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Digital technologies can improve health and care services for staff and patients, but there is no guarantee that everyone will be able to take advantage of these improvements.

Some people are at risk of digital exclusion, which is the lack of access, skills and capabilities needed to engage with devices or digital services that help people take part in society, including their health care

To find out more about people’s experience of using digital services and what can be improved, we spoke to people with lived experience and service providers to understand the issues and what might help improve digital inclusion. Our findings are now available below.

Project content

What did we do?

We undertook a research project that aimed to improve knowledge of the unique ways technology can exclude but also include people and communities.

We worked with people and communities to understand their experiences of physical and digital care, as well as their hopes and concerns for the future of digitally enabled health and care.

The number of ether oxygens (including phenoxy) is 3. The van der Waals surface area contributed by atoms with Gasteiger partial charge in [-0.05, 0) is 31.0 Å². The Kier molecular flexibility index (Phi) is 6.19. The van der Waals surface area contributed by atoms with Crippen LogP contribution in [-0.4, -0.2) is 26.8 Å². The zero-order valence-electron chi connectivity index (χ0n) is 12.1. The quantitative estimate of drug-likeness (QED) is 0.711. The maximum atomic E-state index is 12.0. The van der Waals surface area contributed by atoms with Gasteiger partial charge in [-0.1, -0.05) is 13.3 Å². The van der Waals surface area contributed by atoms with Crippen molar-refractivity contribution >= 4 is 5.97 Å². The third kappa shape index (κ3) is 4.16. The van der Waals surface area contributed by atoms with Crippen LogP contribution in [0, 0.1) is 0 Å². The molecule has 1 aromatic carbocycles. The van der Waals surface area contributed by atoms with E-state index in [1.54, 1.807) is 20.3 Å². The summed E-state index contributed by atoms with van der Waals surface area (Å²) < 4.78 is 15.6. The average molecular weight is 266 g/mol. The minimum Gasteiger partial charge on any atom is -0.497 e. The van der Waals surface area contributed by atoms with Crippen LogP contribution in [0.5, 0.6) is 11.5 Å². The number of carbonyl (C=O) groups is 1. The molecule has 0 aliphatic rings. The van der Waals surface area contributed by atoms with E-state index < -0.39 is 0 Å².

Why did we do this?

Digital technologies are neither inherently good or inherently bad, however if implemented without engaging with citizens and a good understanding of the factors for successful use of technologies, then there is increased risk of negative experiences and outcomes. The project insight aims to support the development of digital transformation plans that address population needs and capabilities by taking advantage of the benefits of digital technologies while minimising exclusion.


This work aims to support developing integrated care systems (ICSs) – specifically digital leads and inequality leads – to develop a greater understanding of the long-term challenge from the potential impact of digital technologies on care experiences, outcomes and inequalities. The findings support leaders to plan a digital strategy that facilitates the use of digital technologies to enhance patient care and consider the needs of different communities.

Why now?

The Covid-19 pandemic and the subsequent default reliance on technology has catapulted digital technologies into the spotlight demonstrating net benefit for some and net detriment for others. Neither digital nor physical care are perfect, instead both need to be provided in a way that improves patient experiences and outcomes. As outlined in the ICS design framework policy paper, ICSs are developing digital infrastructure and plans for their health and care system. It is essential that these plans maximise the benefit technologies bring while mitigating the risk of increasing inequalities

Project team